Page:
By Alan Krans, Technology Business Research

Editor’s note: Allan Krans is a senior analyst with IBM Corp. is (Nasdaq: UNCA), a marketing services company, for $480 million, or $21 per share. Krans analyzes the deal.

HAMPTON, N.H. – Websites are assuming the role of attentive sales executive.

Just as a seasoned account executive can pick on subtle clues regarding what a customer may need or want, Unica’s web marketing tools enables that same type of insight in a website driven model. Whereas sales have historically occurred either face to face or via the phone, research and even purchasing is increasingly taking place via a website.

IBM’s large enterprise customers will likely continue relying on direct sales contact for most purchases, but for smaller purchases and with SMB customers, the website can handle many tasks formerly reserved for the sales team. With a broad portfolio that can overwhelm many smaller customers, interpreting a customers needs and mapping that to end-to-end IBM solutions requires a significant amount of intelligence for a website to accomplish.

Tools such as Unica’s NetInsight provides the aggregation of user behavior that can facilitate custom recommendations that lead to more sales leads and higher closure rates for customers.

Insight can drive SMB growth

With growing demand amongst SMB customers, website sales are becoming an increasingly important tool for IT vendors. Symantec is another vendor that recognized this trend and responded by building its own online storefront after previously contracting with Digital River for the service.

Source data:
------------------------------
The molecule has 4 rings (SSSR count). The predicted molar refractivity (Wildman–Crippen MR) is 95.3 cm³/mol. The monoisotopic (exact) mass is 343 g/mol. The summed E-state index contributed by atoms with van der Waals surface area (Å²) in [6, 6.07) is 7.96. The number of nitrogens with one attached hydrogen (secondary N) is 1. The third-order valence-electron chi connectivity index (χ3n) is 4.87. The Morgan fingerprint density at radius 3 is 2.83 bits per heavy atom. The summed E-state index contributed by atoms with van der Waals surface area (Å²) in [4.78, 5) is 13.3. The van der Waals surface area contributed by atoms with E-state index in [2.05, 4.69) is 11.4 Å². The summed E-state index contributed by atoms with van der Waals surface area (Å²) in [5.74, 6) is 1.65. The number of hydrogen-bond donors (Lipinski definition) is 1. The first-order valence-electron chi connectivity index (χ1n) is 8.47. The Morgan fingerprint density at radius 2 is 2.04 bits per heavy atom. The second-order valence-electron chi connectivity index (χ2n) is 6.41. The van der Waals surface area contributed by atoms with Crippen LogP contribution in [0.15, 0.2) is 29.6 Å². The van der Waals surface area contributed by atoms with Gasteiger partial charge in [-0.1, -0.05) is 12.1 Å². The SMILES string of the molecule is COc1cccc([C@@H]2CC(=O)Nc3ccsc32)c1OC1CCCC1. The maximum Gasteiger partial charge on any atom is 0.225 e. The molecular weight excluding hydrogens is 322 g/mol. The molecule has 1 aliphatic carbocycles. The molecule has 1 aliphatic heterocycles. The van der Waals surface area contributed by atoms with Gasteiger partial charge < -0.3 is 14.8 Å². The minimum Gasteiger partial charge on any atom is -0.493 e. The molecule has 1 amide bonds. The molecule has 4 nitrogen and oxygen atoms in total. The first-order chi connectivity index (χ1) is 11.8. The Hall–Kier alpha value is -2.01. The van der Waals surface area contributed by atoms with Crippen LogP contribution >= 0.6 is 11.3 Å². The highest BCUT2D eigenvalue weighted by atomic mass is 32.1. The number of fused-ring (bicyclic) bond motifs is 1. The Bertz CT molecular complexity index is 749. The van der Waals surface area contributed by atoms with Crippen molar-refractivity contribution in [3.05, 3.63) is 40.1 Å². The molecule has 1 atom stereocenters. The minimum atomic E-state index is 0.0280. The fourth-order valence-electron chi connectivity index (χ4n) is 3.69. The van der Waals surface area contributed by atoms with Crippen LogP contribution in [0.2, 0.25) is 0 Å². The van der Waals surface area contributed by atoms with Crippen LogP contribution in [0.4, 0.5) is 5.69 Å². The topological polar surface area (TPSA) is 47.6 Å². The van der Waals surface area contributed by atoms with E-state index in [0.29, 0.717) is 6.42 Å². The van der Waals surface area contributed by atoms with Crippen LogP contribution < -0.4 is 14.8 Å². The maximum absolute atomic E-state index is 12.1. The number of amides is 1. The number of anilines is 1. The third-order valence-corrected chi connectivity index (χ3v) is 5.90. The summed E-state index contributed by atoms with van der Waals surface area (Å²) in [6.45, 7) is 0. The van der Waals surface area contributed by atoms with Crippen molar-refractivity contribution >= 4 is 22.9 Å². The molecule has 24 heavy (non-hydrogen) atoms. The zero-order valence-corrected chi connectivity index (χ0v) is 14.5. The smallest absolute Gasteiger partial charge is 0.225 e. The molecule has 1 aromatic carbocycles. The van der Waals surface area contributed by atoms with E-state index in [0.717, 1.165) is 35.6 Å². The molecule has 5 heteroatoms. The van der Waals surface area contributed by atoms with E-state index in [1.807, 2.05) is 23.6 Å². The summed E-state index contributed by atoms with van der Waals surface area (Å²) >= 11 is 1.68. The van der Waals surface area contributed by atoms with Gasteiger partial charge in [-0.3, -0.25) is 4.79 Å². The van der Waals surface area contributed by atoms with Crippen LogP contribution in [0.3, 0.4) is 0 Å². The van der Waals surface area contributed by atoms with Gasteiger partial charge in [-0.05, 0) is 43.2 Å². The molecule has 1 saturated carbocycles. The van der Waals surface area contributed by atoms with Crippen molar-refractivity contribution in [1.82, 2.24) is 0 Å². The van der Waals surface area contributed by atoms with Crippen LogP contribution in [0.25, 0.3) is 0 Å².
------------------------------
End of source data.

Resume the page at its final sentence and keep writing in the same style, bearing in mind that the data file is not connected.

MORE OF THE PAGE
Though building and maintaining the storefront required an up front and ongoing investment, Symantec made the decision because of the greater control and insight the website provided into its customers’ behavior. The ability to track all the different combinations of what customers view, for how long, in what sequence, and what is eventually purchased, or not, provides powerful insight into purchase scenarios and decision criteria that can be extremely valuable.

From customer to acquirer

The $480 million purchase follows a typical pattern of acquisitions for IBM – focusing on increasing the software revenue base with a minimum of risk. Unica brings more than $100 million of annual revenue into the IBM fold, and the company is profitable in 2010 after accounting charges produced an operating loss during 2009.

Following an extensive review period, IBM purchased Unica’s NetInsight product in November of 2009 to benefit directly from the web marketing tool. The research into Unica’s technology against competitive offerings in the space was done as part of IBM’s purchase decision, but that research combined with the experience of using the technology for nine months provided much of the insight needed to move an acquisition forward.

The fact that Unica is already profitable and has an existing customer base of more than 1,500 will make the acquisition immediately accretive both to IBM’s software revenue and profit growth.

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